Source code for rest_easy

# coding: utf-8
Django-rest-easy provides base classes for API views and serializers.

To leverage the QOL features of django-rest-easy, you should use the followint base classes for your serializers:

* :class:`rest_easy.serializers.Serializer`
* :class:`rest_easy.serializers.ModelSerializer`

And if it's model-based, it should use one of the base views provided in the :mod:`rest_easy.views`
module - preferably :class:`rest_easy.views.ModelViewSet` or :class:`rest_easy.views.ReadOnlyModelViewSet`.

As a baseline, all responses using django-rest-easy extension will contain top-level model and schema fields.

Guidelines regarding schemas are as usual: they have to be 100% backwards compatible. In the case of breaking changes,
a serializer with new schema should be created, and the old one slowly faded away - and removed only when no
applications use it - or when it's decided that the feature can't be supported anymore.

An alternative to multi-version fadeout is single-version fadeout, where the change is implemented as a set of
acceptable changes (that is, you can remove the old field only when all clients stop using it - even if it means
sending duplicate data for quite some time).

The classes from this module don't disable any behaviour inherent to Django Rest Framework - anything that is possible
there will be possible with the django-rest-easy base classes.

Django Rest Easy uses following settings:

* REST_EASY_AUTOIMPORT_SERIALIZERS_FROM - for autoimporting serializers.
* REST_EASY_VIEW_BASES - for prepending bases to all views declared in django-rest-easy. They will end up before
  all base views, either DRF's or django-rest-easy's, but after generic mixins in the final generic view mro.
  So in :class:`rest_easy.views.GenericAPIView` and :class:`rest_easy.views.GenericAPIViewSet` they will be at the
  very beginning of the mro, but everything declared in generic mixins, like DRF's CreateMixin, will override that.
* REST_EASY_GENERIC_VIEW_MIXINS - for prepending bases to generic views. They will end up at the beginning of mro
  of all generic views available in django-rest-easy. This can be used to make views add parameters when doing
  perform_update() or perform_create().
* REST_EASY_SERIALIZER_CONFLICT_POLICY - what happens when serializer with same model and schema is redefined. Defaults
  to 'allow', can also be 'raise' - in the former case the new serializer will replace the old one. Allow is used
  to make sure that any import craziness is not creating issues by default.
from django.apps import AppConfig
from django.conf import settings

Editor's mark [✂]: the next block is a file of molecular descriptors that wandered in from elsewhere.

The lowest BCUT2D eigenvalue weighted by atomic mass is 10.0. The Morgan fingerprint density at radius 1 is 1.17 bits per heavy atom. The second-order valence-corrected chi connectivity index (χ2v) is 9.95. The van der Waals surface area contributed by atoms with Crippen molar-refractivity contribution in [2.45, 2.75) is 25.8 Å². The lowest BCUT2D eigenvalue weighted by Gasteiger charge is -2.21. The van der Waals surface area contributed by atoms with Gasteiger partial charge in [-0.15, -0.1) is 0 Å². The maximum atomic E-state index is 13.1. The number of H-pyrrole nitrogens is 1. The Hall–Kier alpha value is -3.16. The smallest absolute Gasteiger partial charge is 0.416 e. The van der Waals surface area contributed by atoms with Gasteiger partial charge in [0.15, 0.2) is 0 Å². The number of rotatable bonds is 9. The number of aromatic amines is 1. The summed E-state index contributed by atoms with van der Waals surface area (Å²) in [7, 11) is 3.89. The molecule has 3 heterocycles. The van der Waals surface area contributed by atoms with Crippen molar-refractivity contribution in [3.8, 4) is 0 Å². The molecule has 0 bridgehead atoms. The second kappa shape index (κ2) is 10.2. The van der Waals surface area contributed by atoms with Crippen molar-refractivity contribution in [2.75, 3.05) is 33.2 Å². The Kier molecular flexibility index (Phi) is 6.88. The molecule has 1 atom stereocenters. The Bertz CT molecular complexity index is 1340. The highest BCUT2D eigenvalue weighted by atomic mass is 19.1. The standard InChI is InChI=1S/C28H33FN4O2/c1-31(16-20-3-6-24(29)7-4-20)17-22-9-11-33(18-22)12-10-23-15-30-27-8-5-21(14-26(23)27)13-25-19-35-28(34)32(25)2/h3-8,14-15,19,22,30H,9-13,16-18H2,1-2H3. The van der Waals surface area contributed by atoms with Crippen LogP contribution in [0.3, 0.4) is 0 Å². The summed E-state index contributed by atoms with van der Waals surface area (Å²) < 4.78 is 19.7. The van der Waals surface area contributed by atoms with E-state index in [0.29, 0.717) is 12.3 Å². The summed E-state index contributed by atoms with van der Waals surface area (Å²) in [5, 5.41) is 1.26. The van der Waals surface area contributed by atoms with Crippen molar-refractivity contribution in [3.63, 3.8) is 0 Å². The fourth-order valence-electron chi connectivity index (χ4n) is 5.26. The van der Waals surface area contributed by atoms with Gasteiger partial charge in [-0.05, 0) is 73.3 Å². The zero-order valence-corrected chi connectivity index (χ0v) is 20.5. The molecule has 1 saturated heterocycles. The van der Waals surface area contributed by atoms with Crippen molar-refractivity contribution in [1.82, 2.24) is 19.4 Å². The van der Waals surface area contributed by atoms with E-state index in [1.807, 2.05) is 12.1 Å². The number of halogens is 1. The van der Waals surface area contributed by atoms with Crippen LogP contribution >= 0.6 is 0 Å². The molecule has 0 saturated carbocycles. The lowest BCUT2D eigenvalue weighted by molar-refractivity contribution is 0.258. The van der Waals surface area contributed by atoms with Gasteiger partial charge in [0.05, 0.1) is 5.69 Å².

default_app_config = 'rest_easy.ApiConfig'

[docs]class ApiConfig(AppConfig): """ AppConfig autoimporting serializers. It scans all installed applications for modules specified in settings.REST_EASY_AUTOIMPORT_SERIALIZERS_FROM parameter, trying to import them so that all residing serializers using :class:`rest_easy.serializers.SerializerCreator` metaclass will be added to :class:`rest_easy.registers.SerializerRegister`. In the case of a module not being present in app's context, the import is skipped. In the case of a module existing but failing to import, an exception will be raised. """ name = 'rest_easy' label = 'rest_easy' default_paths = ['serializers', 'api.serializers'] @property def paths(self): """ Get import paths - from settings or defaults. """ return getattr(settings, 'REST_EASY_AUTOIMPORT_SERIALIZERS_FROM', self.default_paths)
[docs] def autodiscover(self): """ Auto-discover serializers in installed apps, fail silently when not present, re-raise exception when present and import fails. Borrowed form django.contrib.admin with added nested presence check. """ from importlib import import_module from django.apps import apps from django.utils.module_loading import module_has_submodule for app_config in apps.get_app_configs(): app = mod = import_module(app) # Attempt to import the app's serializers. for item in self.paths: try: import_module('{}.{}'.format(app, item)) except (TypeError, ImportError): # Decide whether to bubble up this error. If the app just # doesn't have serializers module, we can ignore the error # attempting to import it, otherwise we want it to bubble up. curr = mod curr_path = app for part in item.split('.'): # pragma: no cover if not module_has_submodule(curr, part): break curr_path += '.' + part curr = import_module(curr_path) else: # pragma: no cover raise
[docs] def ready(self): self.autodiscover()